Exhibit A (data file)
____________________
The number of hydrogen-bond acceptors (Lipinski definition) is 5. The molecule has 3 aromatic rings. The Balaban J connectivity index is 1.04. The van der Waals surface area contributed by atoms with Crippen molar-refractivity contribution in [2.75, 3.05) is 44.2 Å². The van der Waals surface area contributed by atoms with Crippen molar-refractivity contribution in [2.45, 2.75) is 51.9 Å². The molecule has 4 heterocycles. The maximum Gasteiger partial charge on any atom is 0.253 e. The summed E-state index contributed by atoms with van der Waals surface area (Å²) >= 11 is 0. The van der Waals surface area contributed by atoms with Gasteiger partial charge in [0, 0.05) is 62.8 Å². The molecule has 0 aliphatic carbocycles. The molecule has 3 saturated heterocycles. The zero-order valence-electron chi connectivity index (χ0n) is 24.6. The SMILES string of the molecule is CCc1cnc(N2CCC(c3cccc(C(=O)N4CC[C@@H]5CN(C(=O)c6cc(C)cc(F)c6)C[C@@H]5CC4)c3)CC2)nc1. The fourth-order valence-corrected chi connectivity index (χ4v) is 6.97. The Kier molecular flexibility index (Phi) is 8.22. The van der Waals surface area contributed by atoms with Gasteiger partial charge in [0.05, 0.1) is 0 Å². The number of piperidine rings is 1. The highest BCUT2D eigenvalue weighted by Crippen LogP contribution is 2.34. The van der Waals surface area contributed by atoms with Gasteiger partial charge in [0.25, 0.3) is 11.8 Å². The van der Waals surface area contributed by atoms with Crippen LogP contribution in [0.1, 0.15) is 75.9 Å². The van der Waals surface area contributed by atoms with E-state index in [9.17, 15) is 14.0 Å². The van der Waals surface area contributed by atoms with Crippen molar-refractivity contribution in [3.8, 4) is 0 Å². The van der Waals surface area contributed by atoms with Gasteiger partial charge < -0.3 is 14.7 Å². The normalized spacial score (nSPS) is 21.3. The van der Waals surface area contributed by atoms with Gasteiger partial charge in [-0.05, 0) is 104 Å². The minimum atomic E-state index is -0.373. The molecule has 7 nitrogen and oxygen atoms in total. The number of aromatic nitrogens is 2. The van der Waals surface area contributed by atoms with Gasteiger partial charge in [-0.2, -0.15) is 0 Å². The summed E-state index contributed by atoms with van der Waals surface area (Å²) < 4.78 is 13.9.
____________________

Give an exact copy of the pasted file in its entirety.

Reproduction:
The number of hydrogen-bond acceptors (Lipinski definition) is 5. The molecule has 3 aromatic rings. The Balaban J connectivity index is 1.04. The van der Waals surface area contributed by atoms with Crippen molar-refractivity contribution in [2.75, 3.05) is 44.2 Å². The van der Waals surface area contributed by atoms with Crippen molar-refractivity contribution in [2.45, 2.75) is 51.9 Å². The molecule has 4 heterocycles. The maximum Gasteiger partial charge on any atom is 0.253 e. The summed E-state index contributed by atoms with van der Waals surface area (Å²) >= 11 is 0. The van der Waals surface area contributed by atoms with Gasteiger partial charge in [0, 0.05) is 62.8 Å². The molecule has 0 aliphatic carbocycles. The molecule has 3 saturated heterocycles. The zero-order valence-electron chi connectivity index (χ0n) is 24.6. The SMILES string of the molecule is CCc1cnc(N2CCC(c3cccc(C(=O)N4CC[C@@H]5CN(C(=O)c6cc(C)cc(F)c6)C[C@@H]5CC4)c3)CC2)nc1. The fourth-order valence-corrected chi connectivity index (χ4v) is 6.97. The Kier molecular flexibility index (Phi) is 8.22. The van der Waals surface area contributed by atoms with Gasteiger partial charge in [0.05, 0.1) is 0 Å². The number of piperidine rings is 1. The highest BCUT2D eigenvalue weighted by Crippen LogP contribution is 2.34. The van der Waals surface area contributed by atoms with Gasteiger partial charge in [0.25, 0.3) is 11.8 Å². The van der Waals surface area contributed by atoms with Crippen LogP contribution in [0.1, 0.15) is 75.9 Å². The van der Waals surface area contributed by atoms with E-state index in [9.17, 15) is 14.0 Å². The van der Waals surface area contributed by atoms with Crippen molar-refractivity contribution in [3.8, 4) is 0 Å². The van der Waals surface area contributed by atoms with Gasteiger partial charge < -0.3 is 14.7 Å². The normalized spacial score (nSPS) is 21.3. The van der Waals surface area contributed by atoms with Gasteiger partial charge in [-0.05, 0) is 104 Å². The minimum atomic E-state index is -0.373. The molecule has 7 nitrogen and oxygen atoms in total. The number of aromatic nitrogens is 2. The van der Waals surface area contributed by atoms with Gasteiger partial charge in [-0.2, -0.15) is 0 Å². The summed E-state index contributed by atoms with van der Waals surface area (Å²) < 4.78 is 13.9.